Their worn-out hands hold yours
when you push the pram until he sleeps
and your legs hurt
They hold your back when you feel faint
because they’ve singled out your child
{otra vez}

Migrant mother
your womb will heal again
It will grow another child
y tus hijos crecerán sanos
{sin miedo}

But the heartache for your country won’t disappear,
it will steady your course

Cuando crezcas mijo
Remember your mother
Sin su madre, sin su tía
Sin su abuela, sin su hermana
Sola
Speak her language
Eat her food
Embrace her on Sundays
When she looks at the horizon looking for her mother’s arms
And their warmth
And how she longs for you to be held by that woman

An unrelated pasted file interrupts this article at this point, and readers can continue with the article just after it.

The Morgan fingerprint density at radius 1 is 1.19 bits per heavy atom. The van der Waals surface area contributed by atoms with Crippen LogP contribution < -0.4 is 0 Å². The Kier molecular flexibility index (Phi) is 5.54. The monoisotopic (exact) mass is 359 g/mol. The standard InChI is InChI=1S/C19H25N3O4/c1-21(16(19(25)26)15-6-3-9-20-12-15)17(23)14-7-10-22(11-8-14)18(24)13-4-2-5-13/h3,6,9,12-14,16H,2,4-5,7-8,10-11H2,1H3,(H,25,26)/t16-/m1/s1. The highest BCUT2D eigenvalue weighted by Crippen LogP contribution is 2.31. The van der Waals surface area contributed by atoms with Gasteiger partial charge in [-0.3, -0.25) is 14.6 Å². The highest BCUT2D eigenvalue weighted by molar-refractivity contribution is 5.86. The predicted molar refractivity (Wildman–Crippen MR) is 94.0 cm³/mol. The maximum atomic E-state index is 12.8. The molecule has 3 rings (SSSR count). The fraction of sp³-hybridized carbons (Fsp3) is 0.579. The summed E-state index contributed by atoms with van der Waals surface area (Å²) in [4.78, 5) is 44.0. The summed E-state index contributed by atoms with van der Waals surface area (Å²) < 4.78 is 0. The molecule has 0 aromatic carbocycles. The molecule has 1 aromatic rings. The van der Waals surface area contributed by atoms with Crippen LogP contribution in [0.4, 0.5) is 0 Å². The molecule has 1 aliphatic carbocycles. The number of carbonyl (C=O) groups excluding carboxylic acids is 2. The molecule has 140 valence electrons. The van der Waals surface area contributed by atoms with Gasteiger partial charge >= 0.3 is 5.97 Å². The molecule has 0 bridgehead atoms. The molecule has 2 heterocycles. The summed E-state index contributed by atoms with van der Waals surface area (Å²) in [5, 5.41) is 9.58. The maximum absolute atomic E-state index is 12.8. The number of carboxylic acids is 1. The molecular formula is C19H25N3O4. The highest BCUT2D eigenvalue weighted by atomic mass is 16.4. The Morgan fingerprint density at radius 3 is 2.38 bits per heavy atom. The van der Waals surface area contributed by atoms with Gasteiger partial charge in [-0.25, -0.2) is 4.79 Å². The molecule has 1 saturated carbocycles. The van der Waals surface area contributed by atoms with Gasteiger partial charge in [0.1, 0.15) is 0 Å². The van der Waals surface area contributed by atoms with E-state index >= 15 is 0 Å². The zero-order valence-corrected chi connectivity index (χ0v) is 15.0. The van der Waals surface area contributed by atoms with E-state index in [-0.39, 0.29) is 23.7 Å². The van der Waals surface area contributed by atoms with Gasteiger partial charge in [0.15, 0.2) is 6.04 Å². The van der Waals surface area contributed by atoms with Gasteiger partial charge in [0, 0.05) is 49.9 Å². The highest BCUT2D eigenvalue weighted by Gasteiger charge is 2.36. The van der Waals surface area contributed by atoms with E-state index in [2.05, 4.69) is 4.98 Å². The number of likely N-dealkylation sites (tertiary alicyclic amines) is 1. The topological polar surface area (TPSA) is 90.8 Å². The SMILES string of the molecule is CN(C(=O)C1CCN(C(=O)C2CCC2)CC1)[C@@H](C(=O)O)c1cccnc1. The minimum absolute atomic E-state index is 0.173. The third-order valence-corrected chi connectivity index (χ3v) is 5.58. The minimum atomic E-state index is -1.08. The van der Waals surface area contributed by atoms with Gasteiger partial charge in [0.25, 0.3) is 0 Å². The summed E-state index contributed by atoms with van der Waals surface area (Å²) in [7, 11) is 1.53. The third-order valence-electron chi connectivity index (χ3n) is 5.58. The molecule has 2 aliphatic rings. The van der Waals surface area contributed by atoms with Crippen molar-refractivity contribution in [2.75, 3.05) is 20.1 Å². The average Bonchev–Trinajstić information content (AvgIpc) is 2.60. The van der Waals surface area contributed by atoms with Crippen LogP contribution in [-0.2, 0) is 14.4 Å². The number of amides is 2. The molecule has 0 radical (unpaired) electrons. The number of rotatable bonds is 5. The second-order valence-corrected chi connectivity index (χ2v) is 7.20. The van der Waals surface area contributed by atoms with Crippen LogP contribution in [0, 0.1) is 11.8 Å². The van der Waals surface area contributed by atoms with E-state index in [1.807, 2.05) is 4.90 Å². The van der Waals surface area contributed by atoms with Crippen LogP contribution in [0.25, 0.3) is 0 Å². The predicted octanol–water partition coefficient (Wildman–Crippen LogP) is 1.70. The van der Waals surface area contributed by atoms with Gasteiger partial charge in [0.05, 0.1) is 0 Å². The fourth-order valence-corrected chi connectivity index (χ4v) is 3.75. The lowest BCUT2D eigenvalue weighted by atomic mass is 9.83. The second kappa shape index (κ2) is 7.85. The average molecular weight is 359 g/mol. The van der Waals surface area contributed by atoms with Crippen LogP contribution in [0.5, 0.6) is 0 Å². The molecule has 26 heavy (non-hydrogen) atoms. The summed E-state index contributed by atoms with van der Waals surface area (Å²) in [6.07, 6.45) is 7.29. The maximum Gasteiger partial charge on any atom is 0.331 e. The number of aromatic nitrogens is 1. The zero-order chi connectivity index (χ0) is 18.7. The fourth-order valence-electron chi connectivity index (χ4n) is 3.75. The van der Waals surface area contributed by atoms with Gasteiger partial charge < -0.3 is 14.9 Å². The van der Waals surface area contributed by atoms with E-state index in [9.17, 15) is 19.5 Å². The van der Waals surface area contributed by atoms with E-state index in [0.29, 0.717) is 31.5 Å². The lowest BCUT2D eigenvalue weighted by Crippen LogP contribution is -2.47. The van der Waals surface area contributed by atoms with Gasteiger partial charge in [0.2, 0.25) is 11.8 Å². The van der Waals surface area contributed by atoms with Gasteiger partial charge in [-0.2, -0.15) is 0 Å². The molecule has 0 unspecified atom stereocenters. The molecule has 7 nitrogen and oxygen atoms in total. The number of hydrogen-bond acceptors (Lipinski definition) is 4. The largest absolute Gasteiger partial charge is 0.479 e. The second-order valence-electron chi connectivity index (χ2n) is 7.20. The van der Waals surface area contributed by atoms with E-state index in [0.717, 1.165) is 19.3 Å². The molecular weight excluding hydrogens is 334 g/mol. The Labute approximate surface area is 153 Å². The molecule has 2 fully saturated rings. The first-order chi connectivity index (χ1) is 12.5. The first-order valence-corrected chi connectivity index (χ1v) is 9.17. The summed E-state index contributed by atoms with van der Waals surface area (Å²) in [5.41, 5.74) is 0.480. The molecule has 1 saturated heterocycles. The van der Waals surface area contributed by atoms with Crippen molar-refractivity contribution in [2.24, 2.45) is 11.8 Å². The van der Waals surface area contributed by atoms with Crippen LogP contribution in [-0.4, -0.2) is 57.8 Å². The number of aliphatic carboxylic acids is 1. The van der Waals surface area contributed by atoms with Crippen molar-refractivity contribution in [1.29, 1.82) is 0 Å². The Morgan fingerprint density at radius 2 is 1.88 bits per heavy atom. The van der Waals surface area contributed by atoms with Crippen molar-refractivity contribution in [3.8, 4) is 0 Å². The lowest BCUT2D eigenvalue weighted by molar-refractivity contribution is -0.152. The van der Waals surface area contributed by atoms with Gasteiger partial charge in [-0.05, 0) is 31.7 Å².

she has told you about

Migrant mother
no estás sola
los domingos ellas
look at the horizon too
They feel your pain
y tu preocupación
por ver a tus hijos así
{sin abuelos, sin pasado entero, sin domingos familiares}

Migrant mother
the healing balm that Sunday’s dusk brings
comes from migrant mothers’ tears
and their strength

Juntas

Solas

Cansadas

Hermanas

Migrantes

Madres

Enteras


 

Glossary
Sola (‘so.la ): alone
Espíritu (ɛs.pi.ˈɾi.tu): soul, the non-physical part of the person
Madres (ˈma.ðɾes̬): mothers
Migrantes (mi.ˈɣɾãn̪.tes): migrant
Hijos (ˈi.xos): children
Crecerán (kre ‘θe ran): will grow
Miedo (‘mje ðo): fear
Mijo (‘mi xo): similar to kiddo, an endearing term that combines the words “mi” (my) and “hijo” (son). Female: mija.
Sin (‘sim): without
Tia (‘tja): aunt
Abuela (a ‘βwe la): grandmother
Hermana (er’ma na): sister